That said, I’m great at excuses and being busy has led me to develop a little protein bar addiction when I’m on the go. I have struggled to make my own portable protein goodies to cut back on my costly habit so I was delighted to discover Derval’s Chocolate and Coconut Energy Bar recipe. Derval’s recipe required nothing obscure whatsoever, that said I had no apricots so went on without them, combining protein powder, oats, nuts and seeds with almond butter and topping with dark chocolate.
I will say, I felt a little cheated as the image in the book depicts bars lathered in chocolate, whereas the nutritionally counted recipe permits just 50g of melted chocolate between ten portions which really equates to a just a drizzle on each, so I had to add quite a bit more. These were quick and easy and it is comforting to have a stash in the freezer, but I don’t think I’ve found my dream bar just yet.
In the spirit of being good, I had to work hard to jog on past the Nutty Banana Bread and Pecan and Date Loaf recipes, but with my sweet tooth at bay I opted to test Almond, Pine Nut and Hazelnut Loaf. I happened to have a bag of psylium husks that I was keen to experiment with and am not much of a bread person so I figured this would be an interesting test.
I make no bones about admitting that this bread was one of the nicest ‘healthy’ bakes I’ve ever made. Nutritionally dense and super satisfying with a toasty nutty flavour, it was hard to believe a loaf like this required so little effort to make and no conventional flour, employing ground nuts and oats instead. I had very few expensive pine nuts on hand, so subbed in some extra sunflower seeds (which I blitzed in my Nutribullet) instead and this worked perfectly. A 2 hour resting stage before baking for the psylium to do its thing as a binding agent tested my patience slightly, but the result was definitely worth the wait.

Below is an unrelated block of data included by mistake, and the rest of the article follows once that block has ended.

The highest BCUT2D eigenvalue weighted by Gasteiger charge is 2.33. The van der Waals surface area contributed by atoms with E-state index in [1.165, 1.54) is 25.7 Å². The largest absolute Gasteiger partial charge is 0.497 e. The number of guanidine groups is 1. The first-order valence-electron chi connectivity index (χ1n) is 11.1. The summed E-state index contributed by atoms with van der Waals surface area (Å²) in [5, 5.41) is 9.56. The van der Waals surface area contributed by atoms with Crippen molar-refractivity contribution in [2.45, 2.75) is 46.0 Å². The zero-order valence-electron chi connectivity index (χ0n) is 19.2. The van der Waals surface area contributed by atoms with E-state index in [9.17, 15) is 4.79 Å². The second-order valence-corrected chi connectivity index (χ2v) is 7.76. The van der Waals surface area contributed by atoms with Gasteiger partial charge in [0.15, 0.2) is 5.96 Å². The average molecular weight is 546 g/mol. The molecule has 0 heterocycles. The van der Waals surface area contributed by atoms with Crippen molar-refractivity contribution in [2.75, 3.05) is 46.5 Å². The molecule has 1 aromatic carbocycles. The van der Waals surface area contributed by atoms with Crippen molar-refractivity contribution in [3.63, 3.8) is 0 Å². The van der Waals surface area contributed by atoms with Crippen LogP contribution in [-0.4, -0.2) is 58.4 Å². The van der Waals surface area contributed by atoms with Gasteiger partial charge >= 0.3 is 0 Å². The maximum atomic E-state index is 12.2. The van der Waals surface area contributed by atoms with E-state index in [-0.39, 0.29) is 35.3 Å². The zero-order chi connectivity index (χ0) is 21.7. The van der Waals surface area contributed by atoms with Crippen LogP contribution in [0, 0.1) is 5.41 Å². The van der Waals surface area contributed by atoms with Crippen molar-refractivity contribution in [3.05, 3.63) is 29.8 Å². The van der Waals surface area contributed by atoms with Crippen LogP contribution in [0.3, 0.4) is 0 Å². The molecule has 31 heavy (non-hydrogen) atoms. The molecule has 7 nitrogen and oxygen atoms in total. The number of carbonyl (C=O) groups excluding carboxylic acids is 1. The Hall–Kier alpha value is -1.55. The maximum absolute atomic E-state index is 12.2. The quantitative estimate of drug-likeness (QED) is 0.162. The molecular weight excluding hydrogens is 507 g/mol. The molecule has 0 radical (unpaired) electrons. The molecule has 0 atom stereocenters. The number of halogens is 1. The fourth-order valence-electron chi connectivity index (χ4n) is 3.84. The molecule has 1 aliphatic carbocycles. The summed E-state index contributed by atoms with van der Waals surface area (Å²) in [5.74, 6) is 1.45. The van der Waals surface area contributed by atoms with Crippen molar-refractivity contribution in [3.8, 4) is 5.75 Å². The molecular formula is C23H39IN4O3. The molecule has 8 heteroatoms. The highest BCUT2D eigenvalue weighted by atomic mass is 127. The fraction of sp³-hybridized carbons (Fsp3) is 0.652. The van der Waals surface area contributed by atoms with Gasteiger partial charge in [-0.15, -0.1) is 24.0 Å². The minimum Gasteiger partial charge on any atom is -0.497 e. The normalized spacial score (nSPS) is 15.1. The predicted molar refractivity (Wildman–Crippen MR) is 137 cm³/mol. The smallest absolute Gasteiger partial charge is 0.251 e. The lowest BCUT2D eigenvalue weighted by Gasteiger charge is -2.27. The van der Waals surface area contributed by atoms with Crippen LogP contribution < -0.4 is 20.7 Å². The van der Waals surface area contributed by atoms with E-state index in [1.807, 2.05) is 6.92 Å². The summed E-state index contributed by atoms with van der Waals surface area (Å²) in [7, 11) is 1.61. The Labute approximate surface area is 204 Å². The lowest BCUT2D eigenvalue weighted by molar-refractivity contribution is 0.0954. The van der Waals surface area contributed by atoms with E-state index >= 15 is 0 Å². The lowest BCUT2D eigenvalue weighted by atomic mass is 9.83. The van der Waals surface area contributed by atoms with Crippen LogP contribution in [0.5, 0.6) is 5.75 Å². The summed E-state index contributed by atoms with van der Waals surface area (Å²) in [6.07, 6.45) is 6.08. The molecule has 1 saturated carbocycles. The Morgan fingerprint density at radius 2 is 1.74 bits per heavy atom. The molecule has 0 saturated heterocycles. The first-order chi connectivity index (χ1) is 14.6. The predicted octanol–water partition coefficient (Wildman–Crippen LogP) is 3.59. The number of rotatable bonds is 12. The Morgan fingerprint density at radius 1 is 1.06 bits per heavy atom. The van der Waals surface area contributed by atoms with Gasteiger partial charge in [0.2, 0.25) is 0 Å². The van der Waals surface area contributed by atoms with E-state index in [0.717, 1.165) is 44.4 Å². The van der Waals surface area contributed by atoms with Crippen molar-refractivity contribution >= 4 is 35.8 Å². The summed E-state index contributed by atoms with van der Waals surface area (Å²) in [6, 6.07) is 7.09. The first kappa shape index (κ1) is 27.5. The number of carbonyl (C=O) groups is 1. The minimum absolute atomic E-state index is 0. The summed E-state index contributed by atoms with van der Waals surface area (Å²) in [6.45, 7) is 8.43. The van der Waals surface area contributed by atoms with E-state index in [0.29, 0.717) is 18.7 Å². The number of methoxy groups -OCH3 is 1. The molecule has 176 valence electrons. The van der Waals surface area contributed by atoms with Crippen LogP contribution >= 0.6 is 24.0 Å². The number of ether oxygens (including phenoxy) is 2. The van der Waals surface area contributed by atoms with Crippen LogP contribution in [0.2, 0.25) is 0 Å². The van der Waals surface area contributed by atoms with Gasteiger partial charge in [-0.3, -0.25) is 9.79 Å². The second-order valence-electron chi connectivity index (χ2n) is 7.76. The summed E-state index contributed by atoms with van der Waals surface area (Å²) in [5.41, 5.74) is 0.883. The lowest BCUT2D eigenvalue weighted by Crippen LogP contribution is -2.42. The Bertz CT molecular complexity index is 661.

Overall, I found the Fit Foodie to be a fun and light-hearted (Derval even includes a playlist of her favourite work out tunes) take on ways to up your healthy cooking game in the easiest and most delicious way possible. All her recipes can be achieved in record time by anyone with a kitchen and a couple of ingredients on hand, they are all entirely straightforward and for the most part produce winning results.
I would have liked to keep my copy, but Triona (literally) ran off with it, calling it the perfect cookbook to fuel her fitness regime. Derval certainly sprints across the finish line to another victory with the Fit Foodie, a fantastic addition to the collection of any sporty and energetic cook.
To get your copy of the Fit Foodie click here.
Growing up with the name Darina, I was constantly asked if I could cook like my namesake. With that (and greed) as the ultimate motivators, I quickly realised that home-baked goods make excellent bribes and an obsession was born! With bachelor’s and master’s degrees in law I undertook a PhD, but a preference for cookbooks to textbooks persisted. As a (self-confessed!) demon in the kitchen, I am the only person to have contested both Masterchef and the Great Irish Bake off, which fuelled my desire to set my focus on food in a serious way. Working with The Taste allows me to satiate this craving and marries my food fascination with my love of writing and ranting. Follow me as I share my food adventures and hopefully inspire others to indulge their passion for cooking and food in the process!